The following is five examples of the numerous quality improvement initiatives that UVM Medical Center staff engaged in during 2014. For more information on these or other quality improvement initiatives, contact the James M. Jeffords Institute for Quality & Operational Effectiveness at UVM Medical Center at 802-847-0554.”

Act 53 Quality Improvement Initiatives 2015

In November 2014 the U.S. Department of Health and Human Services, the Association for Professionals in Infection Control and Epidemiology, and the Society for Healthcare Epidemiology of America recognized the University of Vermont Medical Centerwith the 2014 Partnership in Prevention Award for achieving sustainable improvements toward eliminating healthcare-associated infections (HAIs).

The UVM Medical Center has created a culture of safety that encourages collaboration across ranks and disciplines, involving C-suite leaders, healthcare providers, caregivers, infection prevention experts, quality improvement experts, environmental services staff, and a team of infection prevention advocates from across the hospital, ambulatory clinics, and dialysis centers. The initiatives described below were included in the award submission.

Title: Prevention of healthcare-associated infections; a multifaceted approach resulting in sustained reduction of healthcare-associated infection at UVM Medical Center

Time Frame:  2008 – October 2014
Description/Problem:
The prevention and reduction of healthcare-associated infections (HAIs) became a top priority for UVM Medical Center in 2008.  At that time the Centers for Disease Control and Prevention (CDC) estimated that one in 20 hospitalized patients developed a healthcare-associated infection.  In response the Department of Health and Human Services (HHS) developed the HHS Action Plan to Prevent Healthcare-Associated Infections providing a roadmap for HAI prevention in acute care hospitals.   Included in the plan were national 5-year prevention targets for eight measures ranging from 25 percent to 50 percent reduction.  UVM Medical Center critically reviewed our infection trends and chose five areas to focus attention.  These areas were all at or above the national rate of infection in 2008.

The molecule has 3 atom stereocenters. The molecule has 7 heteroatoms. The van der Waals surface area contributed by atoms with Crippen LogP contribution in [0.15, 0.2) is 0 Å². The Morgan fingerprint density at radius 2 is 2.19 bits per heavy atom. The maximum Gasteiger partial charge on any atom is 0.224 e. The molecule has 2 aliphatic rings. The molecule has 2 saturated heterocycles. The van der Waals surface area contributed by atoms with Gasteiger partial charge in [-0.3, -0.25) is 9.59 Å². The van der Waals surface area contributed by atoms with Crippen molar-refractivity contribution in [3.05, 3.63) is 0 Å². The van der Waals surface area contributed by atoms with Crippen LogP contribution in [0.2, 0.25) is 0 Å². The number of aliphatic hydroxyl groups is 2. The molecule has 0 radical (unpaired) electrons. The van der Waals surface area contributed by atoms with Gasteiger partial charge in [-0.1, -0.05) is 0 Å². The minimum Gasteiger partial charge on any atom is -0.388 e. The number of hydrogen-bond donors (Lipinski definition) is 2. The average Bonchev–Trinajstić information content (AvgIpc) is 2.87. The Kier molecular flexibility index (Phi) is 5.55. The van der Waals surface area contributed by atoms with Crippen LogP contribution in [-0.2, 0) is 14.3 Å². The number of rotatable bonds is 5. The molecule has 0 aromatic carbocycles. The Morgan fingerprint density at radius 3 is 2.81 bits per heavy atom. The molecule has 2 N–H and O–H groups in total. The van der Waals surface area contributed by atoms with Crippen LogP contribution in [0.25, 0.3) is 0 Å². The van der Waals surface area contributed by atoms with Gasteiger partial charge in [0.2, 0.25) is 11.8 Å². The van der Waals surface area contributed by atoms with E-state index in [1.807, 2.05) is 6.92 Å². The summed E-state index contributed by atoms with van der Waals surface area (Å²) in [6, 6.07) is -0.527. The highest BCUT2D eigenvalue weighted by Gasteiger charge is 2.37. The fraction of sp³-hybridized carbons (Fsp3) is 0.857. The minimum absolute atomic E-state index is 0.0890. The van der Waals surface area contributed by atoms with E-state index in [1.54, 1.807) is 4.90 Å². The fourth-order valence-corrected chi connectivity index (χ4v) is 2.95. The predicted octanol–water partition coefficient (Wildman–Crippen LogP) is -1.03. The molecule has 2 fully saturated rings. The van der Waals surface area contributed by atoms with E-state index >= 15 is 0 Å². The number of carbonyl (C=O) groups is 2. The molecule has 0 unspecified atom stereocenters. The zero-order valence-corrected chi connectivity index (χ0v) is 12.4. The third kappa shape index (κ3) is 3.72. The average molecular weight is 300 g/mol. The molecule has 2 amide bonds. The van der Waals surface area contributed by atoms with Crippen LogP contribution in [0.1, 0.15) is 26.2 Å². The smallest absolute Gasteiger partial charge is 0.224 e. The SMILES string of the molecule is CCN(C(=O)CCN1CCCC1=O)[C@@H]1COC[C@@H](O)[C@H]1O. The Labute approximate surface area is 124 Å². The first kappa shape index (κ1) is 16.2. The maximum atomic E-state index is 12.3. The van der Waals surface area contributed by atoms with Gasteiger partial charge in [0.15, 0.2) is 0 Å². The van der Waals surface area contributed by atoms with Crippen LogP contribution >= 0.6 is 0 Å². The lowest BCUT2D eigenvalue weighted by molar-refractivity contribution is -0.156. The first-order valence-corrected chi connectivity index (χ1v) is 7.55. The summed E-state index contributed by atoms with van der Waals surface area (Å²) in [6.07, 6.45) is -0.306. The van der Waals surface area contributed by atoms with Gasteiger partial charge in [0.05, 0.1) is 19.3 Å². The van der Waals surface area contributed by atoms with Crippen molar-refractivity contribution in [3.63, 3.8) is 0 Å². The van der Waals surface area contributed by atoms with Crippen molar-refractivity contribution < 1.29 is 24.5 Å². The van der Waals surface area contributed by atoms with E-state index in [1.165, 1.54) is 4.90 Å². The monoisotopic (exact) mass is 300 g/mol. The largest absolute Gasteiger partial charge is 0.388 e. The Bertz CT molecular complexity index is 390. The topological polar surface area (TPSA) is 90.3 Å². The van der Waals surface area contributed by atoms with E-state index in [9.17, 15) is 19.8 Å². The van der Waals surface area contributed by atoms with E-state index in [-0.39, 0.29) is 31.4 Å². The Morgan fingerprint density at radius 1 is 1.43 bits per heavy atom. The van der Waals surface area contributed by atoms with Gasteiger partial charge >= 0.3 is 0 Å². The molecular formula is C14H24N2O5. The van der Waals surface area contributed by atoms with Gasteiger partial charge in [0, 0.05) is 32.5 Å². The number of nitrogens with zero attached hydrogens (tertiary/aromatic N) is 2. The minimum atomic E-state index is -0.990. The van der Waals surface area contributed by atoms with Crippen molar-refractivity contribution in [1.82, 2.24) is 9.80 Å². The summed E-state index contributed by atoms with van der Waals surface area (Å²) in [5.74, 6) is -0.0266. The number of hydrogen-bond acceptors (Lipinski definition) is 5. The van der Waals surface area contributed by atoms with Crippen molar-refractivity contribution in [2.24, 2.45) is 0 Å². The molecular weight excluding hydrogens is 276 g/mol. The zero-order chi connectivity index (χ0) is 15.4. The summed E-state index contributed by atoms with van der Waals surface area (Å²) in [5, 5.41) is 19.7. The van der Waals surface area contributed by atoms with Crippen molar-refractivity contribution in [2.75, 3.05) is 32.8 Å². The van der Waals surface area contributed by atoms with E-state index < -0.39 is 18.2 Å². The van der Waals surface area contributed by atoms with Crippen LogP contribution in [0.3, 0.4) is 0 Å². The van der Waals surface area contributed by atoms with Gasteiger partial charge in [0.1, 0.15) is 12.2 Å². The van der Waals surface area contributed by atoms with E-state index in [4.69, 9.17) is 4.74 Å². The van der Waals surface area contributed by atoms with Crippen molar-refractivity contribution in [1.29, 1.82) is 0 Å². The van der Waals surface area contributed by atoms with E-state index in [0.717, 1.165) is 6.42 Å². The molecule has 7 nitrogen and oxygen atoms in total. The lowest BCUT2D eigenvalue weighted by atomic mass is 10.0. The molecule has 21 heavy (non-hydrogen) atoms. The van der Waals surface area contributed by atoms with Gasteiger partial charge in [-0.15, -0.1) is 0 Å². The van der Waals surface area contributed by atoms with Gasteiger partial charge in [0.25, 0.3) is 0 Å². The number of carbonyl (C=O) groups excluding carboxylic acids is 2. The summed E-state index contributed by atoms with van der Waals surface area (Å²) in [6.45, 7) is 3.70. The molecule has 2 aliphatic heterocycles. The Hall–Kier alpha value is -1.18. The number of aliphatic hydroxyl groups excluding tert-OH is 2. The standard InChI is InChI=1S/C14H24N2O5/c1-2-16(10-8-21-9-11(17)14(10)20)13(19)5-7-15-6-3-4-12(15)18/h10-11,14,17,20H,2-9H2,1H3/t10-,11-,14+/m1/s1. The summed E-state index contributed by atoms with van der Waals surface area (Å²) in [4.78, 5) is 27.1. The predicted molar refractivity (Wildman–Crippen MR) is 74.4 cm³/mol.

Five Priority Areas

  • Prevention of central-line associated bloodstream infections (CLABSIs) in the medical intensive care unit (MICU) by standardizing the insertion and care of all central venous catheters (CVCs)
  • Prevention of CLABSIs in the neonatal intensive care unit (NICU) by standardizing the insertion and care of all CVCs and improving environmental cleanliness
  • Prevention of central-line access-related bloodstream infections (CL-ARBs) in hemodialysis outpatients by staff engagement, monitoring of practices and outcomes, and implementation of CDC core recommendations
  • Implementation of evidence-based interventions to reduce surgical site infections (SSIs) with total knee and hip joint replacement
  • Implementation of evidence-based interventions to reduce SSIs in patients undergoing orthopedic spinal fusion surgery

Project Goals:

  • To significantly reduce the rate of healthcare-associated infections in five priority areas, using the CDC’s National Healthcare Safety Network (NHSN) metrics along with specific process measures to measure success,
  • To identify and develop strategies across the organization to support the implementation of evidence-based practices,
  • To implement evidence-based best practices, and
  • To sustain the reduction of infection.

Priority Area 1: Prevention of central-line associated bloodstream infections (CLABSIs) in the medical intensive care unit (MICU) by standardizing the insertion and care of all central venous catheters (CVCs)
Time Frame:  January 2009 – September 2014
Interventions:
A MICU project team was assembled:  A hospital epidemiologist, intensive care unit (ICU) physicians (medicine and anesthesia), infection prevention advocates, nurses, nurse educators, managers and director, purchasing value analysis team, VP of Quality, simulation lab physician leadership and educator, vascular access nurses. 
ICU physician leadership together with support from quality and the infection prevention team was essential to undertaking these interventions: 

  • Organization-wide standardization of catheter insertion kits containing all items necessary for insertion as recommended by CDC guidelines.